Psychology at Work Personnel Psychology Harnessing Strengths Do Interviews Predict Performance? Appraising Performance
Psychology at Work Organizational Psychology Satisfaction and Engagement Managing Well Perception and the Human Factor
Psychology at Work The healthy life, said Sigmund Freud, is filled by love and work. Culver Pictures
Attitudes Towards Work 1.Job: Necessary way to make money. 2.Career: Opportunity to advance from one position to another. 3.Calling: Fulfilling a socially useful activity. People have different attitudes toward work. Some take it as a:
Flow & Rewards Flow is the experience between no work and a lot of work. Flow marks immersion into one’s work. People who “flow” in their work (artists, dancers, composers etc.) are driven less by extrinsic rewards (money, praise, promotion) and more by intrinsic rewards.
Work and Satisfaction In industrialized countries work and satisfaction go hand-in-hand.
Industrial-Organizational (I/O) Psychology Applies psychological principles to the workplace. 1.Personnel Psychology: Studies the principles of selecting and evaluating workers. 2.Organizational Psychology: Studies how work environments and management styles influence worker motivation, satisfaction, and productivity. 3.Human Factors Psychology: Explores how machines and environments can be designed to fit our natural perception.
Harnessing Strengths Identifying people’s strengths (analytical, disciplined, eager to learn etc.) and matching them to a particular area of work is the first step toward workplace effectiveness.
Do Interviews Predict Performance? Interviewers are confident in their ability to predict long-term job performance. However, informal interviews are less informative than standardized tests.
The Interviewer Illusion Interviewers often overrate their discernment. 1.Intention vs. Habits: Intensions matter, but long- lasting habits matter even more. 2.Successful Employees: Interviewers are more likely to talk about those employees that turned out successful. 3.Presumptions about Candidates: Interviewers presume (wrongly) that what we see (candidate) is what we get. 4.Preconceptions: An interviewer’s prior knowledge about the candidate may affect her judgment.
Structured Interview A formal and disciplined way of gathering information from the interviewee. Structured interviews pinpoint strengths (attitudes, behaviors, knowledge, and skills). The personnel psychologist may do the following: 1.Analyze the job. 2.Script questions. 3.Train the interviewer.
Appraising Performance Appraising performance serves the purposes of: 1) employee retention, 2) determining rewards/pay and 3) the encouragement of better performance.
Organizational Psychology: Motivating Achievement Organizational psychologists look for ways to engage and motivate workers.
Achievement Motivation Achievement motivation is defined as a desire for significant accomplishment. Skinner devised a daily discipline schedule that led him to become the 20 th century’s most influential psychologist. Ken Heyman/ Woodfin Camp & Associates
Achievement Motivation People with a high need to achieve tend to: choose tasks that allow for success, yet still require skill and effort, and keep persisting until success is achieved.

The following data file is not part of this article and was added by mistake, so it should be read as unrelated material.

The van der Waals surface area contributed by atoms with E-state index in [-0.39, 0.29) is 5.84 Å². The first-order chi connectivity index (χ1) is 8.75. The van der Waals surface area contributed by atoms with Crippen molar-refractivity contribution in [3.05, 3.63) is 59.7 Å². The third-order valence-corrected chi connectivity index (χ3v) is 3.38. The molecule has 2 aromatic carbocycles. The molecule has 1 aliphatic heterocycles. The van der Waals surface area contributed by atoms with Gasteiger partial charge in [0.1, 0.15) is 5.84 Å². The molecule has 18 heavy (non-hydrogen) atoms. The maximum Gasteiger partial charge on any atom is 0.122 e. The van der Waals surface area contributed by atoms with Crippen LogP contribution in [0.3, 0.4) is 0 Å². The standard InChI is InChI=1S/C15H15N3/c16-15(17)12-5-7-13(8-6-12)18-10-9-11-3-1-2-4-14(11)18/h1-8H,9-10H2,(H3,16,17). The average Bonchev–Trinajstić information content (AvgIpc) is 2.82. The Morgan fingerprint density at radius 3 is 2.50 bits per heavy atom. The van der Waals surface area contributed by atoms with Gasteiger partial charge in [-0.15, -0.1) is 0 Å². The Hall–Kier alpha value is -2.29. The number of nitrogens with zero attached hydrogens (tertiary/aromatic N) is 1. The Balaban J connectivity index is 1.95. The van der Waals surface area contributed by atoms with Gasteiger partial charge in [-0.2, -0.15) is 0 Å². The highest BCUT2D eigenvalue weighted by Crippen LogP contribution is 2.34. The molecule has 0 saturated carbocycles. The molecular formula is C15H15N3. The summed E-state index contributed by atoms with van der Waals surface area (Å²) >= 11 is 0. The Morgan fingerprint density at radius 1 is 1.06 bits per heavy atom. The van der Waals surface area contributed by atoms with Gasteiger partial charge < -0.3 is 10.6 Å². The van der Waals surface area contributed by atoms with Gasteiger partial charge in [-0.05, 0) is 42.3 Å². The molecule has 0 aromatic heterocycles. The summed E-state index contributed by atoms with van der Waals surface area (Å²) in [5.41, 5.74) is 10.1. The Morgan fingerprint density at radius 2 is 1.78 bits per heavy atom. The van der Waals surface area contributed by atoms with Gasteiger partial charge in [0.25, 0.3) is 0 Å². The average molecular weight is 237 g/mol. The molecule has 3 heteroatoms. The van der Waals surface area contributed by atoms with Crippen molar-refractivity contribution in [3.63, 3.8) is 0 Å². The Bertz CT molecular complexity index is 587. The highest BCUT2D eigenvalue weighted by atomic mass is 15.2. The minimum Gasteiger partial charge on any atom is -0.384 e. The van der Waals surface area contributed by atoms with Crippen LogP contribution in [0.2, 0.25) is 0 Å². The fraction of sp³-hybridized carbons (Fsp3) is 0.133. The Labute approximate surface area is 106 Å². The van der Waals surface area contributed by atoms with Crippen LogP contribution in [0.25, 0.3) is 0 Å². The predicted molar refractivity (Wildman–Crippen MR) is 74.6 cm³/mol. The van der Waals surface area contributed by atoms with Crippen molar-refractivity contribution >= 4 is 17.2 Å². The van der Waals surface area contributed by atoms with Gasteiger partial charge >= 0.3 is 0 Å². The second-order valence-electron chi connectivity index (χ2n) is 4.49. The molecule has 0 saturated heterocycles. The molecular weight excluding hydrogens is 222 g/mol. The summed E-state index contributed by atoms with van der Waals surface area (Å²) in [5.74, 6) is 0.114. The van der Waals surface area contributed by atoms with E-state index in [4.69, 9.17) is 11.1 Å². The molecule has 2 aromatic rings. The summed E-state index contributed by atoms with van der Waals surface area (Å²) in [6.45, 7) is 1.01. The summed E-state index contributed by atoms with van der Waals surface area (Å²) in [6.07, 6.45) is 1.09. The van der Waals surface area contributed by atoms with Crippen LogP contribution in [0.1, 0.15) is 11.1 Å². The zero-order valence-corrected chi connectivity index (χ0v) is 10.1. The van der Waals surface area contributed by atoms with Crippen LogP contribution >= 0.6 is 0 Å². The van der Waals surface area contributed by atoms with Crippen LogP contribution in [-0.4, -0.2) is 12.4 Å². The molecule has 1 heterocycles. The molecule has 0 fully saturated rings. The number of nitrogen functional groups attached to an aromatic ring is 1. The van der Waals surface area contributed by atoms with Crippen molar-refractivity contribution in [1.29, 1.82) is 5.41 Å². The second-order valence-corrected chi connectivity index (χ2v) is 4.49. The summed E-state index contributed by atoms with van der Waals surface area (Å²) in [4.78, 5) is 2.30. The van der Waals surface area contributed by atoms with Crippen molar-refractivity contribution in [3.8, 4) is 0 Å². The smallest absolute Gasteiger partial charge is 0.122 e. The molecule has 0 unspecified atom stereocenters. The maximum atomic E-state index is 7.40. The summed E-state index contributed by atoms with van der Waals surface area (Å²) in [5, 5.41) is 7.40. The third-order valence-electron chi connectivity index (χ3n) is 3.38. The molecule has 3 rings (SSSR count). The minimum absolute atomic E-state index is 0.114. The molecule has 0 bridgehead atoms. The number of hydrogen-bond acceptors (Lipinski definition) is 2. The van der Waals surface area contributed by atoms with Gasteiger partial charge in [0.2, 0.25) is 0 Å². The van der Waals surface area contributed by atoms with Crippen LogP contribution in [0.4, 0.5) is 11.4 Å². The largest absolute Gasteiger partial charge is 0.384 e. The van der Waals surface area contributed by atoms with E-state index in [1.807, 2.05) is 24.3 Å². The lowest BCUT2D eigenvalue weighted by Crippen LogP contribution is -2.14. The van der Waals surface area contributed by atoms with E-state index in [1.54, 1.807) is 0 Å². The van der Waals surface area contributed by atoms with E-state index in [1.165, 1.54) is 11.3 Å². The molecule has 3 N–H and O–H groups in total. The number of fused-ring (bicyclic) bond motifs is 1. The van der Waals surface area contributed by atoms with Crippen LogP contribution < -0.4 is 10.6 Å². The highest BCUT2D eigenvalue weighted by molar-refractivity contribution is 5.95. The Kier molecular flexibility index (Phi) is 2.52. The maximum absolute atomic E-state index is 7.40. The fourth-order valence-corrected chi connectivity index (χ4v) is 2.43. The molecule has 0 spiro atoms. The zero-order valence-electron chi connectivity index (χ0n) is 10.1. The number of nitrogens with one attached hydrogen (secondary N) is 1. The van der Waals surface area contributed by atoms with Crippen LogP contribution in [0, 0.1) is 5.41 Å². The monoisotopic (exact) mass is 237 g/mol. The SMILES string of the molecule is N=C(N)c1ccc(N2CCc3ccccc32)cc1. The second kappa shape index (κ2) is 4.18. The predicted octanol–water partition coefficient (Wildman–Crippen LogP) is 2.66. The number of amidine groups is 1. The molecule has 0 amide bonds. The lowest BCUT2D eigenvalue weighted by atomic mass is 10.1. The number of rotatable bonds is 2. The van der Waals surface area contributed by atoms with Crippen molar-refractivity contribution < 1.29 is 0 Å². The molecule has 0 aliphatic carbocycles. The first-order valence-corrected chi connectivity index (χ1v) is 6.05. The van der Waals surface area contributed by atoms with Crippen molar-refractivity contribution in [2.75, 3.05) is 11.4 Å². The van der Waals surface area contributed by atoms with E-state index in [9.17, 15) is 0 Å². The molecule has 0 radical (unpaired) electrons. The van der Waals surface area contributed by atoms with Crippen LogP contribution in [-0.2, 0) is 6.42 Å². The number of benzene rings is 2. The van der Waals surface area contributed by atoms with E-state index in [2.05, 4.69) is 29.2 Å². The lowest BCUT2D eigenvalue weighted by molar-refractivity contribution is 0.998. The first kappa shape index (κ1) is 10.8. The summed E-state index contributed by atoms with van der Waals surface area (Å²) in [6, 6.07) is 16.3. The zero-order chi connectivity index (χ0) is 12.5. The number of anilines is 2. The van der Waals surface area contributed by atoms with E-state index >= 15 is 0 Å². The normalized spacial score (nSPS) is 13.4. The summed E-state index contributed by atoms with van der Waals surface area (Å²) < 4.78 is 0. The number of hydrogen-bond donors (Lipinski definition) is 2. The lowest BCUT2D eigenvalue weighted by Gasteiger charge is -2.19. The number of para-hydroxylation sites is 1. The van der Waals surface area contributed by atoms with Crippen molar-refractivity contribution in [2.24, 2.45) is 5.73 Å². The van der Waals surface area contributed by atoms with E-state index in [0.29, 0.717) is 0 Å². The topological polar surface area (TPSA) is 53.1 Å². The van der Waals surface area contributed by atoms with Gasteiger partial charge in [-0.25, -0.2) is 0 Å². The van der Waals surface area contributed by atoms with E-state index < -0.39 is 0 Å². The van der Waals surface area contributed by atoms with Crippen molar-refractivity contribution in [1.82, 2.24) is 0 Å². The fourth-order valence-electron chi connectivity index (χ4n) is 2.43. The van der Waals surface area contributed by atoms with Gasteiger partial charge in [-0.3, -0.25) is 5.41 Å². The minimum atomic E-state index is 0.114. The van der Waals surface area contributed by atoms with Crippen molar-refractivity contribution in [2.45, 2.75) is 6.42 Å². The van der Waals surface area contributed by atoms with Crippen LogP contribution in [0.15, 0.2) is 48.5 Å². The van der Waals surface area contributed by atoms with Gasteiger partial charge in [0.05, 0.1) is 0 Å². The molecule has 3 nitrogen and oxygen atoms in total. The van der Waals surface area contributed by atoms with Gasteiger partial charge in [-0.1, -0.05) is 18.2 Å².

Sources of Achievement Motivation Why does one person become more motivated to achieve than another? Parents and teachers have an influence on the roots of motivation. Emotional roots: learning to associate achievement with positive emotions. Cognitive roots: learning to attribute achievements to one’s own competence, thus raising expectations of oneself.
Satisfaction & Engagement Harter et al., (2002) observed that employee engagement means that the worker: 1.Knows what is expected of him. 2.Has what is needed to do the work. 3.Feels fulfilled at work. 4.Has opportunities to do his best. 5.Thinks himself to be a part of something significant. 6.Has opportunities to learn and develop. Engaged workers are more productive than non-engaged workers at different stores of the same chain. Capital-Journal/ David Eulitt/ AP/ Wide World Photos
Managing Well Every leader dreams of managing in ways that enhance people’s satisfaction, engagement, and productivity in his or her organization. Larry Brown offers 4-5 positive comments for every negative comment. Ezra Shaw/ Getty Images
Harnessing Job-Relevant Strengths Effective leaders need to select the right people, determine their employees’ talents, adjust their work roles to their talents, and develop their talents and strengths.
Setting Specific, Challenging Goals Specific challenging goals motivate people to reach higher achievement levels, especially if there is feedback such as progress reports.
Choosing an Appropriate Leadership Style Different organizational demands need different kinds of leaders. Leadership varies from a boss- focused style to a democratic style. 1.Task Leadership: Involves setting standards, organizing work, and focusing on goals. 2.Social Leadership: Involves mediating conflicts and building high-achieving teams.
Perception & the Human Factor Human Factor Psychologists design machines that assist our natural perceptions. Their greatest tool is research. The knobs for the stove burners on the right are easier to understand than those on the left. Photodisc/ Punchstock Courtesy of General Electric
Human Factors & Misperceptions Understanding human factors enables us to design equipment to prevent disasters. Two-thirds of airline crashes caused by human error are largely due to errors of perception.
Human Factors in Space To combat conditions of monotony, stress, and weightlessness when traveling to Mars, NASA engages Human Factor Psychologists. Transit Habituation (Transhab), NASA